King Theatre

419 E. King Street,
Lancaster, PA 17602

Unfavorite 2 people favorited this theater

King Theatre

Viewing: Photo | Street View

The King Theatre was open by 1949. All seating was on a single floor. The facade and marquee of the King Theatre survive, although the interior has been converted to residences.

Contributed by Gerald A. DeLuca

Recent comments (view all 43 comments)

old442dude on April 12, 2009 at 10:10 am

I worked with the family who managed the King, Comet and Sky-Vue theaters many years ago, after the theaters were closed. I’m trying to surprise them, does anyone have pics of any of those 3?

dennisczimmerman on July 4, 2009 at 7:52 pm

Does anyone remember when the King Theatre was retrofitted to show the movie “Windjammer” in Cinemiracle?? It opened on Oct. 26, 1960 and played until Dec. 21, 1960, which – at the time – was probably one of the longest film engagements in Lancaster’s history. I have been trying to get more information on this showing. Anyone of the Cinema Treasure members remember this? Thanks

Ross Care
Ross Care on January 26, 2010 at 11:00 pm

I lived in Harrisburg and my parents took me to Lancaster to see WINDJAMMER at the King Theater. It probably had the largest screen in Lancaster until it was twined.
Actually there was a new theater, the Eric? – in the new Lancaster Square on the second block of N. Queen St. It probably had the largest new screen in the city until it too was split in half and it was like watching a movie in a long shoe box.
Before the split I saw DIAMONDS ARE FOREVER on the huge Eric Panavision screen about six times.
The King outlasted most of the old theaters in Lancaster, most of which were razed in the “redevelopment” of the ‘60s, after which the Eric rose out of the ashes.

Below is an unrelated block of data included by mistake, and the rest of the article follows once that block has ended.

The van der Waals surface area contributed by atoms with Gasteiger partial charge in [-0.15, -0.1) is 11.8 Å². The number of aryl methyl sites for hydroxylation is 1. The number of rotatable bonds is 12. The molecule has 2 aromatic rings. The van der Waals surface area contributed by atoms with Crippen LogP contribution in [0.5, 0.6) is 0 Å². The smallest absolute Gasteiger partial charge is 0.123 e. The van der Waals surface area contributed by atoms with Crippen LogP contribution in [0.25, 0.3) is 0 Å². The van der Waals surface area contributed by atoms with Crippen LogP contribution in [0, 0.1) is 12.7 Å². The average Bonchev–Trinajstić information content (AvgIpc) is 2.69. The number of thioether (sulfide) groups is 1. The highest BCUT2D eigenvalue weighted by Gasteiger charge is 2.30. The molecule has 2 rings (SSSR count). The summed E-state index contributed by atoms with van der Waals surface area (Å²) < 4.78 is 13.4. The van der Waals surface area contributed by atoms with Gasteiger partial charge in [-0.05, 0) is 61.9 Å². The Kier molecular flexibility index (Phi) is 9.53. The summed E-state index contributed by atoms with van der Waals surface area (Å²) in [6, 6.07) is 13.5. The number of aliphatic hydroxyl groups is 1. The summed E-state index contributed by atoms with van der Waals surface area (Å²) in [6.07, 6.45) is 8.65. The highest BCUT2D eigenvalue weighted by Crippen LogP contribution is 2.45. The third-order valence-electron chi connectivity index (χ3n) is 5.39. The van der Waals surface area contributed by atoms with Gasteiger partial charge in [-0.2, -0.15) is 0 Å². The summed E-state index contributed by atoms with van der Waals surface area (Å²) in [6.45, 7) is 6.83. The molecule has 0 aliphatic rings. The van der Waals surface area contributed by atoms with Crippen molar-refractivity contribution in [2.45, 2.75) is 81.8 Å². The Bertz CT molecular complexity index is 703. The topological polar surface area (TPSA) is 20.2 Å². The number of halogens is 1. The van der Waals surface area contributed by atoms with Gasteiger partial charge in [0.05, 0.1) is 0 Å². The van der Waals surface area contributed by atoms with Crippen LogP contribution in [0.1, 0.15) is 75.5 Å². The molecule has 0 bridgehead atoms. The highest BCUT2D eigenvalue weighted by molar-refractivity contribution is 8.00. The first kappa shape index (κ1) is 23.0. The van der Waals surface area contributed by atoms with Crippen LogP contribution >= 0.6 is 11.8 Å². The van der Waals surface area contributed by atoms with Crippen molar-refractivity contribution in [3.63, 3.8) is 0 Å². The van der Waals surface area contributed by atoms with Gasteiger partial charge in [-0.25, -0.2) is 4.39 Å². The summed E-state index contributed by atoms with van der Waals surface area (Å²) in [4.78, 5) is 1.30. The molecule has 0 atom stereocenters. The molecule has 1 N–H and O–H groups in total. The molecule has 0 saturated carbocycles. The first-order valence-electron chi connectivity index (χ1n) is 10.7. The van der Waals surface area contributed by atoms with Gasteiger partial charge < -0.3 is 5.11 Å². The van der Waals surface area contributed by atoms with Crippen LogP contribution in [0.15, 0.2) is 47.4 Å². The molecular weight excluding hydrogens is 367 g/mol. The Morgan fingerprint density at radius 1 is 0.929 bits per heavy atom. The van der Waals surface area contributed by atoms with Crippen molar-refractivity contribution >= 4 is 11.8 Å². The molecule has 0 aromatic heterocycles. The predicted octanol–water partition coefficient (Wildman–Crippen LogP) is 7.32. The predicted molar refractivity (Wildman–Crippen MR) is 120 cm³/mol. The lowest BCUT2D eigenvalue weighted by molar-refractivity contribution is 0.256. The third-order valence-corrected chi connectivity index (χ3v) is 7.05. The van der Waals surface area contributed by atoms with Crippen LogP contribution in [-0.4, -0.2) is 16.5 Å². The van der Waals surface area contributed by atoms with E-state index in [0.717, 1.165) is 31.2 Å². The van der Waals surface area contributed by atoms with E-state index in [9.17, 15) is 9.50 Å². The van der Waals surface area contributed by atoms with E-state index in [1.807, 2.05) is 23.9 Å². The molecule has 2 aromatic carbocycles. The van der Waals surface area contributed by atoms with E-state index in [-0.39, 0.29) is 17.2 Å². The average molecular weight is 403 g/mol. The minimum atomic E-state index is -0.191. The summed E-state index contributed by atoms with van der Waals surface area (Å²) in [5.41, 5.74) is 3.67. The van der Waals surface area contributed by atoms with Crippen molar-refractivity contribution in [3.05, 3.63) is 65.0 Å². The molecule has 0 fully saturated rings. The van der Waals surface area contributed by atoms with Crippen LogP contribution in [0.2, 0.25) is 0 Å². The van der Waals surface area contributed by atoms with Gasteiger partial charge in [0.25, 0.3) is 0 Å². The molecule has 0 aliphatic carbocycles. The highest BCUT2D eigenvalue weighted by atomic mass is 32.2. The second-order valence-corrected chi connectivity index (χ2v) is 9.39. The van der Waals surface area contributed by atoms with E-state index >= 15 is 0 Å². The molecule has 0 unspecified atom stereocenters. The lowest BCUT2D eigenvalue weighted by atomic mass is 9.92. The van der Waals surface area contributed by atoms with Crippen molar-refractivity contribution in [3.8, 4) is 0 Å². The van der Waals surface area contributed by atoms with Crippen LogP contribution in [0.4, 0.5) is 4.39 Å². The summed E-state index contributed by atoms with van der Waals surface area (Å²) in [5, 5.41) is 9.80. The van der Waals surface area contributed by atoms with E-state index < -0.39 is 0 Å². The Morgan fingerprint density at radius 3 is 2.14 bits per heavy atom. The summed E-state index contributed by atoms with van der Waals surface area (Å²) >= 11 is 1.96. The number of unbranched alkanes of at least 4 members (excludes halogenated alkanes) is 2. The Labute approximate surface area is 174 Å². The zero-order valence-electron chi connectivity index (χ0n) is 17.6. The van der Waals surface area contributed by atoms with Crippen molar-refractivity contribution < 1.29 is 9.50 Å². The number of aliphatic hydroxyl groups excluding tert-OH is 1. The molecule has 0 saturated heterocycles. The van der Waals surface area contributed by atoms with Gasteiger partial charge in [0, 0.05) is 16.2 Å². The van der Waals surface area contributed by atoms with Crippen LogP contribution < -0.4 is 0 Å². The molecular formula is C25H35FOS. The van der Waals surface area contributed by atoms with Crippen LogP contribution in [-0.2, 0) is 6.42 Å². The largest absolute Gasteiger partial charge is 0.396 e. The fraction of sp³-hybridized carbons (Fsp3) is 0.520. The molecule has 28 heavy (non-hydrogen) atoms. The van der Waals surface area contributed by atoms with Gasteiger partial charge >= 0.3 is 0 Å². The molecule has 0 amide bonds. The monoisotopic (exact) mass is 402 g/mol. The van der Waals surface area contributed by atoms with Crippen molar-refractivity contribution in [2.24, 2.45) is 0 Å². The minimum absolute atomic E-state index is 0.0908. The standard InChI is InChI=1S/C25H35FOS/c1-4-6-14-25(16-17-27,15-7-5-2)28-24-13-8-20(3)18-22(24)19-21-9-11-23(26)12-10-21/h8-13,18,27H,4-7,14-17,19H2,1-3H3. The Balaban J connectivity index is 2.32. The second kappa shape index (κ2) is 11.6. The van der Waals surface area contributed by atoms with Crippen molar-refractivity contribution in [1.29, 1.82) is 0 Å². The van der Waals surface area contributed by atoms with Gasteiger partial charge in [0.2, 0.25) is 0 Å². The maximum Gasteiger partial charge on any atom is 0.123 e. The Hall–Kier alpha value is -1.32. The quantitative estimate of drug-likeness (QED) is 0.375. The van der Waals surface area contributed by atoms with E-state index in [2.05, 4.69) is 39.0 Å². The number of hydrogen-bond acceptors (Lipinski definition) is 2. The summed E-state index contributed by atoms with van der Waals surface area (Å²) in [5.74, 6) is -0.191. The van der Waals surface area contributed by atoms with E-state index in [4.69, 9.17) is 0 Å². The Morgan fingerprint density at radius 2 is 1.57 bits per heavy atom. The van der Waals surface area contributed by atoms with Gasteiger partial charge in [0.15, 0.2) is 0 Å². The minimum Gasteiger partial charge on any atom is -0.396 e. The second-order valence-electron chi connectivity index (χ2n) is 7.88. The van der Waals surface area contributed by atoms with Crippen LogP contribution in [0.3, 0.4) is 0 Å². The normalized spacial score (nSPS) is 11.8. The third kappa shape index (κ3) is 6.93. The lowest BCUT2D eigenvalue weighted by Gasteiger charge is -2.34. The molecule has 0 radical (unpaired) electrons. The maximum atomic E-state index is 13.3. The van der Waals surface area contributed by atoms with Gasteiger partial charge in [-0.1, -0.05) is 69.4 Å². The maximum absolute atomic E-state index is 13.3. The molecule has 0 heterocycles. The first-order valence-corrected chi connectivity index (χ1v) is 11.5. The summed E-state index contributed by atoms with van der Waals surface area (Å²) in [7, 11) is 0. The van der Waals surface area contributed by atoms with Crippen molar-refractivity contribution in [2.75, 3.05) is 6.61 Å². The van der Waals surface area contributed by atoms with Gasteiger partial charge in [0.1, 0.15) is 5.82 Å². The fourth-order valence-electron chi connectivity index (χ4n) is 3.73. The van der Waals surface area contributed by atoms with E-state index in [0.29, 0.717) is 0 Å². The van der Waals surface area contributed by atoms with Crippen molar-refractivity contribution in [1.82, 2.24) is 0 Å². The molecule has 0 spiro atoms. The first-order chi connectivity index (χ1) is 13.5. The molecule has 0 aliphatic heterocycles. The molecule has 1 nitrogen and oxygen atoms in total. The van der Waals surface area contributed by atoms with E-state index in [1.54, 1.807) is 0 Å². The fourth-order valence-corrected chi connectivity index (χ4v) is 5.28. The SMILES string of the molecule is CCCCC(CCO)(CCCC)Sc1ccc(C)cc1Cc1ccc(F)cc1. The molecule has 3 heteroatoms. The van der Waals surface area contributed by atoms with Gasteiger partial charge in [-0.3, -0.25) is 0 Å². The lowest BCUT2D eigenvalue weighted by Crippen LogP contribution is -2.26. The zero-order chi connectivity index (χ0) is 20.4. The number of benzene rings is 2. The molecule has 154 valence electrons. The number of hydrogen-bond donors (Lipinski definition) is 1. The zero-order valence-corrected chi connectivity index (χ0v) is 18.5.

Joe Vogel
Joe Vogel on January 27, 2010 at 6:29 am

Boxoffice of April 22, 1950, named John and Drew Eberson as architects of the King Theatre, which was then being rushed to completion.

dennisczimmerman on February 23, 2010 at 7:36 pm

The Eric rose out of the ashes, but could never replace the Capital (formerly called the Hippodrome), the Hamilton, the Boyd (formerly called the Colonial), and the Grand located on the other side of the street. The Boyd had two balcony’s and the Capital had one balcony. The Hamilton and Grand were both one floor theatres. When the King Theatre opened it had one of those curtains only on a smaller scale that was like the Radio City Music Hall curtain. However, when the screen was made larger for Cinemascope presentations that curtain was replaced with the standed center opening traverse curtain. The King was still a palatial theatre for being built in the 1950’s. The slope of the floor to the screen was very steep. If they put snow in the aisles, it would have been a good sledding hill!

Ross Care
Ross Care on February 23, 2010 at 8:01 pm

No, DennisZ, I very much agree about the Eric.
I lived on the 2nd block of North Queen for a short period and saw all of these great theaters torn down around me. It was like living in a war zone!
I was the last one in my apartment building, “The Last of the Mobile Hot Shots”…. :)
I also remember the nights the wrecking ball hit the Brunswick. It was a sturdy old building and did not go down easily.

I had a second floor apartment right down from the Grand and remember seeing several Preminger films, “The Cardinal,” “In Harm’s Way,” there. Also some of the Corman/Poe films. I remember it had a good wide screen.

I was only able to attend all of those theaters for a short time after moving to Lancaster, then came the blitz! What an incredible waste.

Do you know when the Hamilton closed? I remember the entrance, a kind of shadowy exterior vestibule, and it always fascinated me. I never got to see the interior.

I’d like to add some of these theaters to CT but I don’t have a lot of details.

Ross Care
Ross Care on November 20, 2010 at 10:37 pm

I add to this album of vintage movie theaters and memorabilia from time to time:
View link

Ross Care
Ross Care on November 21, 2010 at 9:59 am

Thank you. I set it up as a kind of still photo documentary moving from the Pa. theaters I grew up with through to the vintage theaters that managed to survive out here in LA and California.
I wish I had more Pa. photos. It’s especially difficult to find photos of neighborhood theaters it seems.
I do include some newspaper ads from some Harrisburg theaters which for me is a vivid reminder of their era.

You must login before making a comment.

New Comment

Subscribe Want to be emailed when a new comment is posted about this theater?
Just login to your account and subscribe to this theater